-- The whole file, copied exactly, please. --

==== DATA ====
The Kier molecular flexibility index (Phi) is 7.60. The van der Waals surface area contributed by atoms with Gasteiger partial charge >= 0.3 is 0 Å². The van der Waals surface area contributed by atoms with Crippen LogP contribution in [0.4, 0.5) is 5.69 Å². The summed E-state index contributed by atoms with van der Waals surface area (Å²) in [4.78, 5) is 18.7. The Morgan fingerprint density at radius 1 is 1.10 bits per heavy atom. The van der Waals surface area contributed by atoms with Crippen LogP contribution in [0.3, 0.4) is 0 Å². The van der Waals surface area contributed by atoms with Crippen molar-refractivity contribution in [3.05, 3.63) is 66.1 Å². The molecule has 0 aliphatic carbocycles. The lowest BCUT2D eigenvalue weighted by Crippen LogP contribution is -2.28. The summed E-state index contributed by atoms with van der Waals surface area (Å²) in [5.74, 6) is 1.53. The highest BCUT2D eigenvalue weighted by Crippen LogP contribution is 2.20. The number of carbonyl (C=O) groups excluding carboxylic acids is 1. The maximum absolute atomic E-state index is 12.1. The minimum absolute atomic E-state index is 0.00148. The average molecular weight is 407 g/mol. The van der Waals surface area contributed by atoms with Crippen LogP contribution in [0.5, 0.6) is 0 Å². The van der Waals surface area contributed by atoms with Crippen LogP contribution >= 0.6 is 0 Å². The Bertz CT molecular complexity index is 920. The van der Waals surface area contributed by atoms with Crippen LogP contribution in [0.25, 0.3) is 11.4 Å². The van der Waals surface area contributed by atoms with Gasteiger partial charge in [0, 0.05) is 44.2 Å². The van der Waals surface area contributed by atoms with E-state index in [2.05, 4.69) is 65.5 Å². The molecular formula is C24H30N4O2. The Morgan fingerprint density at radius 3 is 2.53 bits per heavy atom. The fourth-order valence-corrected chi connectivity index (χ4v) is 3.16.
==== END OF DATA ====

The Kier molecular flexibility index (Phi) is 7.60. The van der Waals surface area contributed by atoms with Gasteiger partial charge >= 0.3 is 0 Å². The van der Waals surface area contributed by atoms with Crippen LogP contribution in [0.4, 0.5) is 5.69 Å². The summed E-state index contributed by atoms with van der Waals surface area (Å²) in [4.78, 5) is 18.7. The Morgan fingerprint density at radius 1 is 1.10 bits per heavy atom. The van der Waals surface area contributed by atoms with Crippen LogP contribution in [0.3, 0.4) is 0 Å². The van der Waals surface area contributed by atoms with Crippen molar-refractivity contribution in [3.05, 3.63) is 66.1 Å². The molecule has 0 aliphatic carbocycles. The lowest BCUT2D eigenvalue weighted by Crippen LogP contribution is -2.28. The summed E-state index contributed by atoms with van der Waals surface area (Å²) in [5.74, 6) is 1.53. The highest BCUT2D eigenvalue weighted by Crippen LogP contribution is 2.20. The number of carbonyl (C=O) groups excluding carboxylic acids is 1. The maximum absolute atomic E-state index is 12.1. The minimum absolute atomic E-state index is 0.00148. The average molecular weight is 407 g/mol. The van der Waals surface area contributed by atoms with Crippen LogP contribution in [0.5, 0.6) is 0 Å². The van der Waals surface area contributed by atoms with Crippen LogP contribution >= 0.6 is 0 Å². The Bertz CT molecular complexity index is 920. The van der Waals surface area contributed by atoms with Crippen LogP contribution in [0.25, 0.3) is 11.4 Å². The van der Waals surface area contributed by atoms with Gasteiger partial charge in [0, 0.05) is 44.2 Å². The van der Waals surface area contributed by atoms with E-state index in [2.05, 4.69) is 65.5 Å². The molecular formula is C24H30N4O2. The Morgan fingerprint density at radius 3 is 2.53 bits per heavy atom. The fourth-order valence-corrected chi connectivity index (χ4v) is 3.16.